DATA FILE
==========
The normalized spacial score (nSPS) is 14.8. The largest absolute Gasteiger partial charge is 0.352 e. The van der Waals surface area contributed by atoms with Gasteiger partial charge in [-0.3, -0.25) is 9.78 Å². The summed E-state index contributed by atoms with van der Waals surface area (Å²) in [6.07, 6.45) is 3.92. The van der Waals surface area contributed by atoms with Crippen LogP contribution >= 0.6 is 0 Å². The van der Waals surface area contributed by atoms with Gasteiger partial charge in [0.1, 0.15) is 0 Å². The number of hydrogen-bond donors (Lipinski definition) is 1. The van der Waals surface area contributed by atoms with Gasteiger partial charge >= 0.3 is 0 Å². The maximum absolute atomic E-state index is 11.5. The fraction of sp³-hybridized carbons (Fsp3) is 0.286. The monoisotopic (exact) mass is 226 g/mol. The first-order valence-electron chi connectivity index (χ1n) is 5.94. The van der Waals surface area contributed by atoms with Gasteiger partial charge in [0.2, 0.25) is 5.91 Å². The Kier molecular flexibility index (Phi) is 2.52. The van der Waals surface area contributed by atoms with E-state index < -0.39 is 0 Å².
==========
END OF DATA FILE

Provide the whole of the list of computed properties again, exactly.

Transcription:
The normalized spacial score (nSPS) is 14.8. The largest absolute Gasteiger partial charge is 0.352 e. The van der Waals surface area contributed by atoms with Gasteiger partial charge in [-0.3, -0.25) is 9.78 Å². The summed E-state index contributed by atoms with van der Waals surface area (Å²) in [6.07, 6.45) is 3.92. The van der Waals surface area contributed by atoms with Crippen LogP contribution >= 0.6 is 0 Å². The van der Waals surface area contributed by atoms with Gasteiger partial charge in [0.1, 0.15) is 0 Å². The number of hydrogen-bond donors (Lipinski definition) is 1. The van der Waals surface area contributed by atoms with Gasteiger partial charge >= 0.3 is 0 Å². The maximum absolute atomic E-state index is 11.5. The fraction of sp³-hybridized carbons (Fsp3) is 0.286. The monoisotopic (exact) mass is 226 g/mol. The first-order valence-electron chi connectivity index (χ1n) is 5.94. The van der Waals surface area contributed by atoms with Gasteiger partial charge in [0.2, 0.25) is 5.91 Å². The Kier molecular flexibility index (Phi) is 2.52. The van der Waals surface area contributed by atoms with E-state index < -0.39 is 0 Å².